The board game publisher, CMON Limited (formally known as Cool Mini Or Not), has recently been in a spot of bother, and perhaps faces the possibility of closure after a number of issues were highlighted during a recent audit which have delayed its financial statements for 2019 and caused trading in the company’s stock on the Hong Kong stock exchange to be suspended.
CMON is a prominent board game publisher, boasing numerous smash hit games such as Blood Rage, Rising Sun, Arcadia Quest, the Zombicide franchise and A Song of Fire and Ice miniatures game, to name but a few.
There is confusion as to what is actually going on and it stems from three issues highlighted in the audit.
- Issue 1: "A distributor agreement with transaction value of approximately US$1.5 million."
CMON’s well-known exclusive distributor agreement with Asmodee has made people speculate as to why this has been flagged as an issue.
- Issue 2: The rationale and substance of the significant increase in the prepayment balances as at 31 December 2019."
Again, there is no substance available on this but it could mean a large sum of money was paid by the company to someone.
- Issue 3: "Other information as required by the auditors for their audit procedures on certain audit issues including ‘going concern’."
This "going concern" issue is perhaps the most alarming of the three, because it means that in the opinion of the auditors the company may be close to bankruptcy.
Where CMON sought to address these issues and in its April update it stated:
“Some of you may have read about our public announcement where we have a legal requirement to report on any issues we face as a public company. We are aware that there are articles incorrectly attributing meaning to “going concern” that may not be wholly accurate.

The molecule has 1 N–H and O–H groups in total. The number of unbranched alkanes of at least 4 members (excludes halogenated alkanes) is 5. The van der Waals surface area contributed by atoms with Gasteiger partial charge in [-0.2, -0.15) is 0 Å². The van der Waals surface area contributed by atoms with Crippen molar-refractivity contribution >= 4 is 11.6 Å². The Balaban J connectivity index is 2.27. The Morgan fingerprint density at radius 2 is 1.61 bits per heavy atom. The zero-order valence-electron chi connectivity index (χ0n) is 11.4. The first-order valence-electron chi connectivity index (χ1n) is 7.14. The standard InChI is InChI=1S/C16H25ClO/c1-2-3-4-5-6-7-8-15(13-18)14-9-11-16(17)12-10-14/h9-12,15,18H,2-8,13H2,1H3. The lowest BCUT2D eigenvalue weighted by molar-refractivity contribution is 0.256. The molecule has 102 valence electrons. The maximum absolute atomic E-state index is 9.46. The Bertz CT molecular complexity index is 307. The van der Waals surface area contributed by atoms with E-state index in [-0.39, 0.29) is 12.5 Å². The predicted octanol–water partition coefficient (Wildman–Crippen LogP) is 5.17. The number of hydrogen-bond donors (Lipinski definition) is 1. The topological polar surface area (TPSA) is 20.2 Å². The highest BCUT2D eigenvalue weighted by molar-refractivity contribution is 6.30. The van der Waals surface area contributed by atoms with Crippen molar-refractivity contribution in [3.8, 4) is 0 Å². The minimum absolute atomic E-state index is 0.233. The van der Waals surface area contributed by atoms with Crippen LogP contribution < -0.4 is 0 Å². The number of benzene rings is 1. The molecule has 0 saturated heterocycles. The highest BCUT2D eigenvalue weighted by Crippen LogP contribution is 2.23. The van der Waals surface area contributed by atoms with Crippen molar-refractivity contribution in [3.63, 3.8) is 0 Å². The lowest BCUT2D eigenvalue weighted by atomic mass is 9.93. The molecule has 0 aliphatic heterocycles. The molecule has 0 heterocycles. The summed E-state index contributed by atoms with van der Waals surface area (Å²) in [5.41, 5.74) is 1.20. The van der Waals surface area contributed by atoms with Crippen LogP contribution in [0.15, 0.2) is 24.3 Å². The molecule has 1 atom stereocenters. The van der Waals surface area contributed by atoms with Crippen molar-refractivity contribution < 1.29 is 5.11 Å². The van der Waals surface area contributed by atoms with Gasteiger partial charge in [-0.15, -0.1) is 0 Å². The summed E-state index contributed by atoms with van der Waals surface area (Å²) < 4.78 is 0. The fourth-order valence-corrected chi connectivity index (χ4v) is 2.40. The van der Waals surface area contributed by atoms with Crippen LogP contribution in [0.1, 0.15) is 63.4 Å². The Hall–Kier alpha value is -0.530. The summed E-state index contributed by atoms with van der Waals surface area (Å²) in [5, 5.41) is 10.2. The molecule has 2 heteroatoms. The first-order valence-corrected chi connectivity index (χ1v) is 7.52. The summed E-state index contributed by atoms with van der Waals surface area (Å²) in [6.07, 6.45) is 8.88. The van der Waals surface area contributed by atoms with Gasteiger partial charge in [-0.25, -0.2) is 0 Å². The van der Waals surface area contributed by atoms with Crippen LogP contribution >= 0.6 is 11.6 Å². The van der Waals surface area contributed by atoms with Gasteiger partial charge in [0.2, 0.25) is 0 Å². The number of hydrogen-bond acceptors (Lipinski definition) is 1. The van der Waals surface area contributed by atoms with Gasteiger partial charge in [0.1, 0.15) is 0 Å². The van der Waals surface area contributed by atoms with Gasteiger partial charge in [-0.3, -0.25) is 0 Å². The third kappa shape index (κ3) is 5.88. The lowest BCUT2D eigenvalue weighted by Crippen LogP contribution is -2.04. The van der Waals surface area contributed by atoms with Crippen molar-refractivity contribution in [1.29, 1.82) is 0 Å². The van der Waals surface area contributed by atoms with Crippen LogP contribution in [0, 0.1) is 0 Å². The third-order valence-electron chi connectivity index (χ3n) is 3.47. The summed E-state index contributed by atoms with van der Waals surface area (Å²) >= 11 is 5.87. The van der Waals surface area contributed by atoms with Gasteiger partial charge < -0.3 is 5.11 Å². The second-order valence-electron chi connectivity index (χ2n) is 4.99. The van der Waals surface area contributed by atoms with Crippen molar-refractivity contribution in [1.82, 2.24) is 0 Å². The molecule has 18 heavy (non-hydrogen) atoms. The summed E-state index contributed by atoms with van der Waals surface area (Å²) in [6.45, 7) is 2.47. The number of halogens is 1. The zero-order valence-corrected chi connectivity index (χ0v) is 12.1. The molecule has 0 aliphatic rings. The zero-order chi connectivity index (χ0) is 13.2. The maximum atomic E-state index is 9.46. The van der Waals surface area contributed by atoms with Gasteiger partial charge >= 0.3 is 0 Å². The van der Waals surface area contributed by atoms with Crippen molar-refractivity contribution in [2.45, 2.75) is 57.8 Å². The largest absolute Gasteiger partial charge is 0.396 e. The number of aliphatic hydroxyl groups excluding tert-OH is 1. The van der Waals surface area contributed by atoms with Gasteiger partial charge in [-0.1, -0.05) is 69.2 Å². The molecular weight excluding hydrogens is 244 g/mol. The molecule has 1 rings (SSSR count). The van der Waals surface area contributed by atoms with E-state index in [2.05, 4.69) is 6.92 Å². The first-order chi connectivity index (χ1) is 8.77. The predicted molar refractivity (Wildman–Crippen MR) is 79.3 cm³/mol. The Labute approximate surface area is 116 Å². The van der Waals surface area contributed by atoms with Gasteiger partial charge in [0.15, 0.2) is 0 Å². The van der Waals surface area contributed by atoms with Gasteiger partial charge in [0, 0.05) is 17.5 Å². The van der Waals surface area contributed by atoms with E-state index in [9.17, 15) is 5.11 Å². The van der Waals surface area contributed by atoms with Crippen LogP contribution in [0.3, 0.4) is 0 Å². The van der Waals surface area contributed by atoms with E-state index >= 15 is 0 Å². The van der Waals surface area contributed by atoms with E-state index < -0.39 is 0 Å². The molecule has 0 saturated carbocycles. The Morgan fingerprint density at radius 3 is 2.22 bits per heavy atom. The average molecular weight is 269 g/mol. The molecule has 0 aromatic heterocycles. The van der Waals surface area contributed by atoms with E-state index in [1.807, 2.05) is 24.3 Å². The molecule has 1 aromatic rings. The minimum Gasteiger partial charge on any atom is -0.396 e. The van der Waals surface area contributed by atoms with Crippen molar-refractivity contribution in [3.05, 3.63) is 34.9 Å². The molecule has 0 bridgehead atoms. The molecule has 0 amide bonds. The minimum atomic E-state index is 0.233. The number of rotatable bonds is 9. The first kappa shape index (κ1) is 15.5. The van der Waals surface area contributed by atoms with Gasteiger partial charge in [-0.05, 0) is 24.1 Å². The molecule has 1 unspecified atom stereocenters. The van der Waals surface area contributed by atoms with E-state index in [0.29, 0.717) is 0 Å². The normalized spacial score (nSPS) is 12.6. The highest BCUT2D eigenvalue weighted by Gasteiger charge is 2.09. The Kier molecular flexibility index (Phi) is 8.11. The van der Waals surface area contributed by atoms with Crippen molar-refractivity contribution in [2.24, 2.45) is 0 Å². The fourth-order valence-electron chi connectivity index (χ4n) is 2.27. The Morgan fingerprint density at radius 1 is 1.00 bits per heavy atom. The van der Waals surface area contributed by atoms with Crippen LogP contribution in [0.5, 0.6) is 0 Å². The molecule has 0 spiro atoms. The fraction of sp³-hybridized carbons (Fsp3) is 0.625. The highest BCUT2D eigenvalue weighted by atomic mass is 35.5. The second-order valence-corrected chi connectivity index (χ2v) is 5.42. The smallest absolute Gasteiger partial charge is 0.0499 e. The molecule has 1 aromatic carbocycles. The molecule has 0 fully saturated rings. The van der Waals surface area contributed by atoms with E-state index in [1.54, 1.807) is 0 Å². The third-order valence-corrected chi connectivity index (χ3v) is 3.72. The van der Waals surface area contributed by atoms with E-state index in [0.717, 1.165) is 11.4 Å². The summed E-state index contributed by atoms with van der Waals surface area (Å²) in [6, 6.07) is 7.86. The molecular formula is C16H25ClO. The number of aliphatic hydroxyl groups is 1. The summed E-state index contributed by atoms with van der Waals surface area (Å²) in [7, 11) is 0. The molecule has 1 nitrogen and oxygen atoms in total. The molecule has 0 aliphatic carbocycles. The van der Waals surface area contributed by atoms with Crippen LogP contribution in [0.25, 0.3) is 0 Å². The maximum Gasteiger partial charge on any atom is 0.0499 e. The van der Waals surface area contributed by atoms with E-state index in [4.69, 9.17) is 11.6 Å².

"Going concern" is a highly technical accounting term referring to a situation where net current liabilities are greater than net current assets. This happens for CMON from time to time since we record funds received from Kickstarter as both a liability and an asset - the money is an asset we received from our backers, but it is also a liability we owe to them that is not fulfilled until we ship our products.
Since we use the funds to pay for molds, production and development of those products, and some of these are considered "Non-Current assets”, the asset column goes down as we use the money to fulfill the development of the game. Once we ship the game, the project goes back into the black because we can take the liability for the Kickstarter funds off the books.
The tricky part is when this crosses a financial reporting year, which happens often for Kickstarter projects, and if that happens it automatically triggers this technical nomenclature, and if you review our prospectus you will see we have reported this in the past.
This accounting treatment has nothing to do with the underlying strength of the company or our ability to make games and deliver them to you. Please rest assured that despite the current state of the world, CMON is and will be in the business of making great games for many years to come.”
CMON’s statement looks to reassure its thousands of Kickstarter backers and customers, and to a layperson the explanation given makes some sort of sense, especially if you really want to believe that the company will pull through and will continue to prosper.
However the statement did not tackle issue 1 or 2, nor the reason why the company’s financial statements have been delayed. The going concern issue is a worry, because you have to credit the professional auditors with the skills and credibility to do a thorough job, and surely they looked into the nature of CMON’s business and have taken that into account. They do not issue going concern opinions lightly.
CMON was profitable in 2018 (despite it not being as good as previous years) in in the first nine months of 2019 they suffered a loss of $455,000, which isn’t terminal by their standards. All-in-all, the situation is very unclear, but love them or hate them, if CMON ceased to be, it would be a dark day for the board game industry.
Perhaps a note of positivity is that their latest Kickstarter – Ankh – is currently funding at almost $1.7 million with 12 days of the campaign still to run! (And Kicktraq currently predicts it will raise a total of almost $4 million.) Almost 17,000 backers are confident that CMON can continue to deliver.